Das Gupta, J.
1. This application for revision is directed against an order passed by a Magistrate appointed under the provisions of the Calcutta Municipal Act on an application under Section 363 of that Act.
2. Before going into the merits of the application in revision it is necessary to dispose of a preliminary objection raised on behalf of the opposite party, the Corporation of Calcutta. The objection is that the order passed by a Magistrate dealing with an application under Section 363, Calcutta Municipal Act, is not subject to revision under Section 439, Criminal P.C.
3. The decision of this objection depends on the answer to the question whether a Magistrate dealing with an application under Section 363, Calcutta Municipal Act is a criminal Court. If it is, this Court has jurisdiction under Section 439, Cr. P.C. to revise in suitable cases orders passed by the Magistrate. If it is not a criminal Court, this order cannot be revised under Section 439, Cr. P.C. whether or not it might be subject to revision under other provisions of law.
4. That a Magistrate dealing with an application under Section 363, Calcutta Municipal Act is .a 'Court' cannot be seriously disputed and it has not been disputed before us. In exercising powers under Section 363, Calcutta Municipal Act the Magistrate is, exercising judicial functions and not executive or administrative functions. This conclusion necessarily follows from the manner in which the power has to be exercised, viz., the provisions as regards hearing of the party against whom relief is sought by the Corporation. It is also clear that in exercising such judicial functions the Magistrate is acting as only part of the machinery constituted by the sovereign authority of the State for exercise of judicial functions. Without attempting the difficult task of defining a 'Court', I think it can safely be laid down that an authority exercising judicial functions judicially as a part of the machinery which the State has set up for the exercise of judicial functions is a Court. My conclusion therefore is that the Magistrate appointed under the Calcutta Municipal Act acts as a Court in dealing with an application under Section 363, Calcutta Municipal Act.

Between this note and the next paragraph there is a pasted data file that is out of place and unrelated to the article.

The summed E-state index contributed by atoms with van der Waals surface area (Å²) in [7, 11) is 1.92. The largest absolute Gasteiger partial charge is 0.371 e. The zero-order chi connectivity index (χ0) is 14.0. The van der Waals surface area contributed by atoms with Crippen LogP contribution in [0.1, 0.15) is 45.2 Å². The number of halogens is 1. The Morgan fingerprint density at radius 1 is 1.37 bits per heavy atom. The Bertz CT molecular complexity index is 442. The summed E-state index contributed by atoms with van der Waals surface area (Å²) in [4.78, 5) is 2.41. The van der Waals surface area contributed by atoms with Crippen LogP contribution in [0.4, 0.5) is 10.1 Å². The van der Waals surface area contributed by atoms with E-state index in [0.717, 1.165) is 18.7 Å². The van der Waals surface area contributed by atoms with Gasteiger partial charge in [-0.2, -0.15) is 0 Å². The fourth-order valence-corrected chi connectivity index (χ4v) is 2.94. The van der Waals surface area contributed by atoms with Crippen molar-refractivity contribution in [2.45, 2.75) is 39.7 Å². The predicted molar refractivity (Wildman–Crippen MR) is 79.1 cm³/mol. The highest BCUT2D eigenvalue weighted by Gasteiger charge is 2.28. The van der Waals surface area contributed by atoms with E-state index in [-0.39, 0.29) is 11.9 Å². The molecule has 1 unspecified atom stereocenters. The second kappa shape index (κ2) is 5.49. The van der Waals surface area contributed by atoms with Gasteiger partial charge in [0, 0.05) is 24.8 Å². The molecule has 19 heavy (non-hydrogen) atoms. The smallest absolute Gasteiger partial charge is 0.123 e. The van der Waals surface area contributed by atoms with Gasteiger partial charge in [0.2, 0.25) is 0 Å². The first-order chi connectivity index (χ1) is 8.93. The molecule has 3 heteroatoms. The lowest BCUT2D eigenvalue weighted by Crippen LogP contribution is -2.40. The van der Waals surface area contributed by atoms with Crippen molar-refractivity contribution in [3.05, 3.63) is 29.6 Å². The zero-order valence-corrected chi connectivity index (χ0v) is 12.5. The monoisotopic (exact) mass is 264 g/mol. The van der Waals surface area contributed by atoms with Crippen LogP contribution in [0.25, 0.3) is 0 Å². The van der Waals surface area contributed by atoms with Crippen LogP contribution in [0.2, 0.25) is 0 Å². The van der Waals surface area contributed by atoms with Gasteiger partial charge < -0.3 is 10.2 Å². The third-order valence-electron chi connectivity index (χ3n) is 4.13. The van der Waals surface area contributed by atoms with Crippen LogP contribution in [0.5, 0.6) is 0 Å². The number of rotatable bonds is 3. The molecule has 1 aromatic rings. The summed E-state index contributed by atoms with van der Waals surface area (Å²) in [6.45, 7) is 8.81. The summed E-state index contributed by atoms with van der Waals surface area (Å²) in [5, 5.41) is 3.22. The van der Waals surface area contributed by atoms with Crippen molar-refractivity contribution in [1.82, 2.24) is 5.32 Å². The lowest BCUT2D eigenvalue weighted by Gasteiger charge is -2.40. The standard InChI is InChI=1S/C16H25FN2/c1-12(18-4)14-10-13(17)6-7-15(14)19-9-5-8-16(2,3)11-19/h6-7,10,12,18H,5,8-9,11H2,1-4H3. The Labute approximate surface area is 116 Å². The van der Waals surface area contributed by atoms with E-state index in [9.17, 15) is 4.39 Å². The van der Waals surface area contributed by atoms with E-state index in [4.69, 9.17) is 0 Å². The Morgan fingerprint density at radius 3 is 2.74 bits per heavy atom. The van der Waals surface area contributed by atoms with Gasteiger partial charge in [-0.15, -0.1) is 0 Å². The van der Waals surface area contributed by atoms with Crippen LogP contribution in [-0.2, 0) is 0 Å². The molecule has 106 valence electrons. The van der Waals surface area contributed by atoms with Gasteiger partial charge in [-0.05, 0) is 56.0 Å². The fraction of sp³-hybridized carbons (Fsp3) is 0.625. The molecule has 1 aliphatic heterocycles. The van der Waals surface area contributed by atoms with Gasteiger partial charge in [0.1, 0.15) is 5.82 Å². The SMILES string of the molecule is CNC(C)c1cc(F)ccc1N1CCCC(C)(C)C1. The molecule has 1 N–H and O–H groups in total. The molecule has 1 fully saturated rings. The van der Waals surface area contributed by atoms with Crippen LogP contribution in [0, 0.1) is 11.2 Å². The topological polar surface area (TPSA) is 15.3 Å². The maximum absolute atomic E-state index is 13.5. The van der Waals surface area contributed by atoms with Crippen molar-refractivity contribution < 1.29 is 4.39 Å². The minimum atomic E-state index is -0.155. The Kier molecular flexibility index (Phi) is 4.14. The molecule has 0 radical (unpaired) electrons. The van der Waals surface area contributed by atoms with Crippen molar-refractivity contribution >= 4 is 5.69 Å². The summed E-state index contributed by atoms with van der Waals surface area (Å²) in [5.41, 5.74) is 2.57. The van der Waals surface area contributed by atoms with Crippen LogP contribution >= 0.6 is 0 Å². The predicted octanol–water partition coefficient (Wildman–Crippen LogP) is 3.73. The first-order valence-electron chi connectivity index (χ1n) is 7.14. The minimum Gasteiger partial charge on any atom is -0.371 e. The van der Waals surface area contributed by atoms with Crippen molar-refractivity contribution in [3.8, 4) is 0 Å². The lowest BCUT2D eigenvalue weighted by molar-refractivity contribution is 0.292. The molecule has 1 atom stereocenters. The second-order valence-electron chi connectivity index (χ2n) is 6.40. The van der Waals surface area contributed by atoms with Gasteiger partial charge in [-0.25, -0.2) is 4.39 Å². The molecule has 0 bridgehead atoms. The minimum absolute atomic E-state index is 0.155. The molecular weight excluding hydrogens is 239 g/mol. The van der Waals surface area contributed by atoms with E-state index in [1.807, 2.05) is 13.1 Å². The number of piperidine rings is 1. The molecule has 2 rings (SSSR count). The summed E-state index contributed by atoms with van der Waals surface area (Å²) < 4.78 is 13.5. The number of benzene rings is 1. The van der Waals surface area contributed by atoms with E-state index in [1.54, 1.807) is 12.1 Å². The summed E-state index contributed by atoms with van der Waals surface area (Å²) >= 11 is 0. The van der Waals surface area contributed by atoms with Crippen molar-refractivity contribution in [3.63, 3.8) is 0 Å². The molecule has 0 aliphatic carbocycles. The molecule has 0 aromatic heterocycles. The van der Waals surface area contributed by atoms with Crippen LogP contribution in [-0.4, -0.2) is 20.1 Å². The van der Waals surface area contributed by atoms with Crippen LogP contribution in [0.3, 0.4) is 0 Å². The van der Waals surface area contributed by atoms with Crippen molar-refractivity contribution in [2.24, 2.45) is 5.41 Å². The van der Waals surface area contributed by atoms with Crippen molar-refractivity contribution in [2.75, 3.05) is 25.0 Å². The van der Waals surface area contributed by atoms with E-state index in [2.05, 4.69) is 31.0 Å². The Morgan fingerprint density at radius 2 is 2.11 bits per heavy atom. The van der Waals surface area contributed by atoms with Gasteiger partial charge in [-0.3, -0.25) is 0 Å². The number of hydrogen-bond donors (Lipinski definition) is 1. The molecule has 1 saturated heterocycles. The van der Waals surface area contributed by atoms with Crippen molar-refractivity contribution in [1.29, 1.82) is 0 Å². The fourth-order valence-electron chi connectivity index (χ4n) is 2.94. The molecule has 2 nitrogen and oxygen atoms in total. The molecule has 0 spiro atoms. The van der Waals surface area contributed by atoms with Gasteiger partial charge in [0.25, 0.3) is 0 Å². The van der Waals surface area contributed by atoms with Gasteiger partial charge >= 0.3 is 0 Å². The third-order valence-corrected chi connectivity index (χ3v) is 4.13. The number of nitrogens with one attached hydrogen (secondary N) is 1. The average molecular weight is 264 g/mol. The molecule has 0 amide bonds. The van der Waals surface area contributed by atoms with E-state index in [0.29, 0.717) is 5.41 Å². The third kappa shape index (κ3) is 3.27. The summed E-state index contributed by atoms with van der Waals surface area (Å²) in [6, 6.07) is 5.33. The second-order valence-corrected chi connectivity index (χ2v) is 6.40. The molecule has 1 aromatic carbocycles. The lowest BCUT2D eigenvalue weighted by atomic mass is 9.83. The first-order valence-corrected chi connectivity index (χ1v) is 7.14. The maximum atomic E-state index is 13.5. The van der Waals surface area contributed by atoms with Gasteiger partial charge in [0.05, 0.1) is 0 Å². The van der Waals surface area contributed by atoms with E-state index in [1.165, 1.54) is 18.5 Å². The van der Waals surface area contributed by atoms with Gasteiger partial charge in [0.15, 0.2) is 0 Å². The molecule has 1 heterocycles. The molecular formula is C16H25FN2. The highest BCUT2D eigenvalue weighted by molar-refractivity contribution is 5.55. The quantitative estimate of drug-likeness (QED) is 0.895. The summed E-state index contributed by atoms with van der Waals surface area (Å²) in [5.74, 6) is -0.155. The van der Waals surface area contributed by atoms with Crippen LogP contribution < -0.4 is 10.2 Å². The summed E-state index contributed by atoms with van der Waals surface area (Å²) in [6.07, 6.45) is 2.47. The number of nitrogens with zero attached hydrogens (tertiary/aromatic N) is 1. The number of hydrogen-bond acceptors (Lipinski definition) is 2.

5. A more difficult question is whether the Magistrate thus acting as a Court is a criminal Court. In -- 'Bhadreswar Majhi v. Corporation of Calcutta', AIR 1952 Cal 683 (A) it was held on a consideration of previous authorities of this Court, that so far as this Court is concerned the law must be taken to be settled that the disposal of an application under Section 363. Calcutta Municipal Act is not trial for an offence. I was a party to that decision and nothing has been said before us to induce us to differ from that decision.
6. If the only function of a criminal Court were the trial of offences, we would therefore have been bound to hold that the Court of the Magistrate dealing with an application under Section 363, Calcutta Municipal Act is not a criminal Court. The functions of a criminal Court are not however limited to the trial of offences. The Criminal Procedure Code empowers certain criminal Courts to exercise functions wholly unconnected with the trial of offence Thus, under Sections 144 and 145, Cr. P.C. a criminal Court takes action to prevent breach of the peace without trying any person for any offence. Under Section 133 of the Code, a criminal Court takes action to remove unlawful obstructions or nuisance from public places, to prohibit or regulate trades or occupations injurious to health or physical comfort, to prevent the construction of any building or structure likely to occasion conflagration or explosion, and on a number of other matters, for the purpose of ensuring safety or convenience of the public. Other provisions entrusting to criminal Courts functions not connected with the trial of offences are contained in Sections 107, 108, 109 and 110, Criminal P.C.
7. It is obvious therefore that the fact that the proceedings under Section 363, Calcutta Municipal Act are not trials for offences is no reason to think that the Court in dealing with these proceedings is not a criminal Court.
8. From what has been said above, it is clear that the functions performed by a Magistrate in proceedings under Section 363, Calcutta Municipal Act are very similar in nature to the functions of a criminal Court under Section 133, Cr. P. C. Remembering further that the object of the Corporation of Calcutta in starting proceedings under Section 363, Calcutta Municipal Act is not the recovery of any property, or the enforcement of a right, for the advantage of the Corporation authorities -- either of which objects is ordinarily to be found in all proceedings of a civil nature -- the reasonable conclusion, in my judgment appears to be that the Magistrate is discharging the functions of a criminal Court in dealing with an application under Section 363, Calcutta Municipal Act. Mention should be made of certain observations on the question now before us in two cases of this Court. In --'Ram Gopal v. Corporation of Calcutta' : AIR1925Cal1251 , when the question was raised whether the Court of a Municipal Magistrate dealing with an application under Section 363, Calcutta Municipal Act is an inferior Court within the meaning of Section 439, Cr. P.C., Sanderson C.J. expressed his view in these words.